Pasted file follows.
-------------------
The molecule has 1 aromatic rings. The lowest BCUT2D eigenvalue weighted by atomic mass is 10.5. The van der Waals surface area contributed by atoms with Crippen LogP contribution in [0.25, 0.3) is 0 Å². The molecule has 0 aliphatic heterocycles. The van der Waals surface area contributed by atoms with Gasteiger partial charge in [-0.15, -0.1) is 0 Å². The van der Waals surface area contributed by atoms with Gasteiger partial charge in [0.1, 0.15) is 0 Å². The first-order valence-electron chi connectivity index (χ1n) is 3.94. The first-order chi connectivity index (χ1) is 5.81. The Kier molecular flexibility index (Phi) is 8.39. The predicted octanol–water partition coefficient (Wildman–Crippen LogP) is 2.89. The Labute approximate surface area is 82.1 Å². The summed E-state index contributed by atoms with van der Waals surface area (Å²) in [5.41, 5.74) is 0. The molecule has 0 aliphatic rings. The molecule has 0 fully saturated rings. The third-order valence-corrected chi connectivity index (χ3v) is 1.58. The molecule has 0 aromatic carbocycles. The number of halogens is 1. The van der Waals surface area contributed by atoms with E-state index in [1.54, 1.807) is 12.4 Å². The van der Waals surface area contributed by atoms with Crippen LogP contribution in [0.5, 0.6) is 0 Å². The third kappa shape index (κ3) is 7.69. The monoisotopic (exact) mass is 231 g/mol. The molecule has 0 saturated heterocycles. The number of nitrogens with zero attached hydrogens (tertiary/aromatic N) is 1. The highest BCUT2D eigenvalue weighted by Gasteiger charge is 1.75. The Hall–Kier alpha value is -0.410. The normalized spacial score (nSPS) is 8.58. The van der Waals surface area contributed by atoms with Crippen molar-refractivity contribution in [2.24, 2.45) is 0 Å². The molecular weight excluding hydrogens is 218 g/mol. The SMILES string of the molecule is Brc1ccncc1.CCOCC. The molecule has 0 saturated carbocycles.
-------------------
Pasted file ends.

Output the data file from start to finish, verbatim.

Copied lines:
The molecule has 1 aromatic rings. The lowest BCUT2D eigenvalue weighted by atomic mass is 10.5. The van der Waals surface area contributed by atoms with Crippen LogP contribution in [0.25, 0.3) is 0 Å². The molecule has 0 aliphatic heterocycles. The van der Waals surface area contributed by atoms with Gasteiger partial charge in [-0.15, -0.1) is 0 Å². The van der Waals surface area contributed by atoms with Gasteiger partial charge in [0.1, 0.15) is 0 Å². The first-order valence-electron chi connectivity index (χ1n) is 3.94. The first-order chi connectivity index (χ1) is 5.81. The Kier molecular flexibility index (Phi) is 8.39. The predicted octanol–water partition coefficient (Wildman–Crippen LogP) is 2.89. The Labute approximate surface area is 82.1 Å². The summed E-state index contributed by atoms with van der Waals surface area (Å²) in [5.41, 5.74) is 0. The molecule has 0 aliphatic rings. The molecule has 0 fully saturated rings. The third-order valence-corrected chi connectivity index (χ3v) is 1.58. The molecule has 0 aromatic carbocycles. The number of halogens is 1. The van der Waals surface area contributed by atoms with E-state index in [1.54, 1.807) is 12.4 Å². The van der Waals surface area contributed by atoms with Crippen LogP contribution in [0.5, 0.6) is 0 Å². The third kappa shape index (κ3) is 7.69. The monoisotopic (exact) mass is 231 g/mol. The molecule has 0 saturated heterocycles. The number of nitrogens with zero attached hydrogens (tertiary/aromatic N) is 1. The highest BCUT2D eigenvalue weighted by Gasteiger charge is 1.75. The Hall–Kier alpha value is -0.410. The normalized spacial score (nSPS) is 8.58. The van der Waals surface area contributed by atoms with Crippen molar-refractivity contribution in [2.24, 2.45) is 0 Å². The molecular weight excluding hydrogens is 218 g/mol. The SMILES string of the molecule is Brc1ccncc1.CCOCC. The molecule has 0 saturated carbocycles.